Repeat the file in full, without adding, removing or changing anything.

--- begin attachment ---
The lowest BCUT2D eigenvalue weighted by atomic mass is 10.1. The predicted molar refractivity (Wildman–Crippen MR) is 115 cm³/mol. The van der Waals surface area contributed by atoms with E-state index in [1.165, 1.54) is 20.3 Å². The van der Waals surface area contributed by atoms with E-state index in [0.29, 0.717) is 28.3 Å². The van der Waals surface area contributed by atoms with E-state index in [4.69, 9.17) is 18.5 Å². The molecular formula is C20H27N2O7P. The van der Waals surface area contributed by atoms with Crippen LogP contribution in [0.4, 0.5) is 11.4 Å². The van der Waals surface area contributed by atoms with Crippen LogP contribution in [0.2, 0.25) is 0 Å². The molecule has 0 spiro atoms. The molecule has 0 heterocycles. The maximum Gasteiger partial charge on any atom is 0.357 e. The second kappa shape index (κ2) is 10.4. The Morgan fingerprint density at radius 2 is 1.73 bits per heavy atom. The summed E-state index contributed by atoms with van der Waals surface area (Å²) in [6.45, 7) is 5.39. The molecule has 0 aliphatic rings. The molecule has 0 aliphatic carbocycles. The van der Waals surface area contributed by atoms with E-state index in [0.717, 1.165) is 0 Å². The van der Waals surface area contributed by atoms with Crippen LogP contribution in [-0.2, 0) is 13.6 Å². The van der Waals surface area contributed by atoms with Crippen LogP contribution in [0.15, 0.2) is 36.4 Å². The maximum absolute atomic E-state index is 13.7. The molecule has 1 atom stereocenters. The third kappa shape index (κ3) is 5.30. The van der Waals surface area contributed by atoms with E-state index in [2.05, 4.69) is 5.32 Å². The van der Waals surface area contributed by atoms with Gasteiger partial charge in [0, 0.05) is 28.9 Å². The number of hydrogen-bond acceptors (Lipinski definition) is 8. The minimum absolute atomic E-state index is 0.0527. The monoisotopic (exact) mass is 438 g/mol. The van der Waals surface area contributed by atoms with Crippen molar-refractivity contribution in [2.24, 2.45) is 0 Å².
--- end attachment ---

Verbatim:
The lowest BCUT2D eigenvalue weighted by atomic mass is 10.1. The predicted molar refractivity (Wildman–Crippen MR) is 115 cm³/mol. The van der Waals surface area contributed by atoms with E-state index in [1.165, 1.54) is 20.3 Å². The van der Waals surface area contributed by atoms with E-state index in [0.29, 0.717) is 28.3 Å². The van der Waals surface area contributed by atoms with E-state index in [4.69, 9.17) is 18.5 Å². The molecular formula is C20H27N2O7P. The van der Waals surface area contributed by atoms with Crippen LogP contribution in [0.4, 0.5) is 11.4 Å². The van der Waals surface area contributed by atoms with Crippen LogP contribution in [0.2, 0.25) is 0 Å². The molecule has 0 spiro atoms. The molecule has 0 heterocycles. The maximum Gasteiger partial charge on any atom is 0.357 e. The second kappa shape index (κ2) is 10.4. The Morgan fingerprint density at radius 2 is 1.73 bits per heavy atom. The summed E-state index contributed by atoms with van der Waals surface area (Å²) in [6.45, 7) is 5.39. The molecule has 0 aliphatic rings. The molecule has 0 aliphatic carbocycles. The van der Waals surface area contributed by atoms with E-state index in [0.717, 1.165) is 0 Å². The van der Waals surface area contributed by atoms with Crippen LogP contribution in [-0.2, 0) is 13.6 Å². The van der Waals surface area contributed by atoms with Crippen LogP contribution in [0.15, 0.2) is 36.4 Å². The maximum absolute atomic E-state index is 13.7. The molecule has 1 atom stereocenters. The third kappa shape index (κ3) is 5.30. The van der Waals surface area contributed by atoms with E-state index in [2.05, 4.69) is 5.32 Å². The van der Waals surface area contributed by atoms with Gasteiger partial charge in [0, 0.05) is 28.9 Å². The number of hydrogen-bond acceptors (Lipinski definition) is 8. The minimum absolute atomic E-state index is 0.0527. The monoisotopic (exact) mass is 438 g/mol. The van der Waals surface area contributed by atoms with Crippen molar-refractivity contribution in [2.24, 2.45) is 0 Å².